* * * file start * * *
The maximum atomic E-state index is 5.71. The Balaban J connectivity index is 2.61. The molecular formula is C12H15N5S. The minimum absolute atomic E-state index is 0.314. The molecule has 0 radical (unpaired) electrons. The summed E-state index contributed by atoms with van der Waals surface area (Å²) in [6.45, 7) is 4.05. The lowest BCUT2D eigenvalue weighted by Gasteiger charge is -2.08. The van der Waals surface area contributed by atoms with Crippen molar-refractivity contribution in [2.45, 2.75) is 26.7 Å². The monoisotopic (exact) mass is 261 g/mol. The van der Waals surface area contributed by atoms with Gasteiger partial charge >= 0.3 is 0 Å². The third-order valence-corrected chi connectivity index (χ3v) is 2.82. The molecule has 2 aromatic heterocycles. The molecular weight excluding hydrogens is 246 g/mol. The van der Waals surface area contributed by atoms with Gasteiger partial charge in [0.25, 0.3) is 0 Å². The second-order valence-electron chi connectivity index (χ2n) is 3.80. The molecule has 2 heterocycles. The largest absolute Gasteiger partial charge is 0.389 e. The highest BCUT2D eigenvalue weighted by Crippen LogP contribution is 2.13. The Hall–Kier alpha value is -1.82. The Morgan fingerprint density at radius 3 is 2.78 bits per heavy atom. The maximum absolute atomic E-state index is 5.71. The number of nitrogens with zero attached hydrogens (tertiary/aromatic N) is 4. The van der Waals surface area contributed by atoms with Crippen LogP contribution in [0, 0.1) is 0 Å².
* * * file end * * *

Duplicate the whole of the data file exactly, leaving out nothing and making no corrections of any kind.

The maximum atomic E-state index is 5.71. The Balaban J connectivity index is 2.61. The molecular formula is C12H15N5S. The minimum absolute atomic E-state index is 0.314. The molecule has 0 radical (unpaired) electrons. The summed E-state index contributed by atoms with van der Waals surface area (Å²) in [6.45, 7) is 4.05. The lowest BCUT2D eigenvalue weighted by Gasteiger charge is -2.08. The van der Waals surface area contributed by atoms with Crippen molar-refractivity contribution in [2.45, 2.75) is 26.7 Å². The monoisotopic (exact) mass is 261 g/mol. The van der Waals surface area contributed by atoms with Gasteiger partial charge >= 0.3 is 0 Å². The third-order valence-corrected chi connectivity index (χ3v) is 2.82. The molecule has 2 aromatic heterocycles. The molecular weight excluding hydrogens is 246 g/mol. The van der Waals surface area contributed by atoms with Gasteiger partial charge in [0.25, 0.3) is 0 Å². The second-order valence-electron chi connectivity index (χ2n) is 3.80. The molecule has 2 heterocycles. The largest absolute Gasteiger partial charge is 0.389 e. The highest BCUT2D eigenvalue weighted by Crippen LogP contribution is 2.13. The Hall–Kier alpha value is -1.82. The Morgan fingerprint density at radius 3 is 2.78 bits per heavy atom. The maximum absolute atomic E-state index is 5.71. The number of nitrogens with zero attached hydrogens (tertiary/aromatic N) is 4. The van der Waals surface area contributed by atoms with Crippen LogP contribution in [0, 0.1) is 0 Å².